The number one health crisis in America is Covid-19. According to the CDC, eight out of ten Covid-19 deaths have been adults sixty-five years or older. The elderly have more comorbid conditions, which increases their risk of having a bad outcome from Covid. The most dangerous risk factors are hypertension, cardiovascular disease, and obesity. The people who are long-haulers will suffer symptoms long-term. Over half of the patients with Covid will have fatigue, shortness of breath, coughing, and joint pains. Close to forty percent of those patients will return to baseline three weeks later. A long-hauler will have brain fog, and the symptoms will drag on. Tune in as Dr. John Cascone reveals why so many people in nursing homes are coming down with Covid.
In This Episode
- [06:20] Meet Dr. John Cascone. Dr. John speaks about the unique circumstances of the coronavirus pandemic.
- [11:25] Factors that make Covid especially risky.
- [14:00] What seniors can expect to experience as a long-hauler.
- [16:20] What happens when a patient gets intubated for Covid-19.
- [17:45] Why so many people in nursing homes are coming down with Covid.
- [22:50] About the treatments that people are receiving for Covid and how close we are to a vaccine.
- If you are 80+ years of age, your risk of dying of Covid is 15%. If you compare that to a 20-year-old, their risk of dying is 0.2%.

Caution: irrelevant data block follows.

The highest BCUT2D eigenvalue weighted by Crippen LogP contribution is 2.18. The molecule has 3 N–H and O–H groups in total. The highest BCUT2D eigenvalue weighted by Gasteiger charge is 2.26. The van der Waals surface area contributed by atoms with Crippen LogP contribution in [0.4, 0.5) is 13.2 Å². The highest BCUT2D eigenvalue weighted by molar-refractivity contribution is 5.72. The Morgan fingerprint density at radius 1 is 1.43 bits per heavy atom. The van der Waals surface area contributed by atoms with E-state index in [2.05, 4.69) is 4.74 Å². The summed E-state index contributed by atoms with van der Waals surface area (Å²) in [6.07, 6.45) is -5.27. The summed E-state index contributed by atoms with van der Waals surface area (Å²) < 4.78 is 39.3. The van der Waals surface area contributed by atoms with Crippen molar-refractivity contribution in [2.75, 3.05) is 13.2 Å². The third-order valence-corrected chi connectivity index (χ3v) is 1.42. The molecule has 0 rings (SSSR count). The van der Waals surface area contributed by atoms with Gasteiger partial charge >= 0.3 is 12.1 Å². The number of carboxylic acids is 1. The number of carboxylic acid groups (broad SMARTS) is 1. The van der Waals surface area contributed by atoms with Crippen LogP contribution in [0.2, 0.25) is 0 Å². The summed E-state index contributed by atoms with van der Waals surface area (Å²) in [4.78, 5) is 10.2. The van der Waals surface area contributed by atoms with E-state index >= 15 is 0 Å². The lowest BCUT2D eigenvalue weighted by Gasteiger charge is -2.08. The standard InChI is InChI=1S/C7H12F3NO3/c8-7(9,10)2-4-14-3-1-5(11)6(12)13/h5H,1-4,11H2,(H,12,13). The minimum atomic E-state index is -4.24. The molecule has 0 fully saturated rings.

- Hypertension, obesity, and cardiovascular disease are the most prominent risk factors that will give someone a bad outcome from Covid.
- Once a patient gets intubated for Covid-19, the mortality starts to go up astronomically.
- Suppose you’re within six feet of someone for longer than fifteen minutes without a mask. In that case, your risk of acquiring the virus from another person is pretty significant.
- We can expect the vaccine data to come out in early December. We can expect distribution after the first of the year.
Meet Dr. John Cascone
John Cascone is a board-certified internal medicine and infectious disease physician. His internal medicine residency was done at the University of Kansas and infectious disease fellowship at the University of Missouri-Columbia. He is the medical director of nursing homes in southwest Missouri. His medical practice includes the care of residents in long-term care facilities, infectious disease consultations, and telemedicine infectious disease services to rural facilities. He has a special interest in the diagnosis and treatment of sepsis, Clostridium difficile colitis, Staphylococcus aureus bacteremia, antimicrobial stewardship, and pressure ulcers. He lives in Joplin, Missouri with his family.
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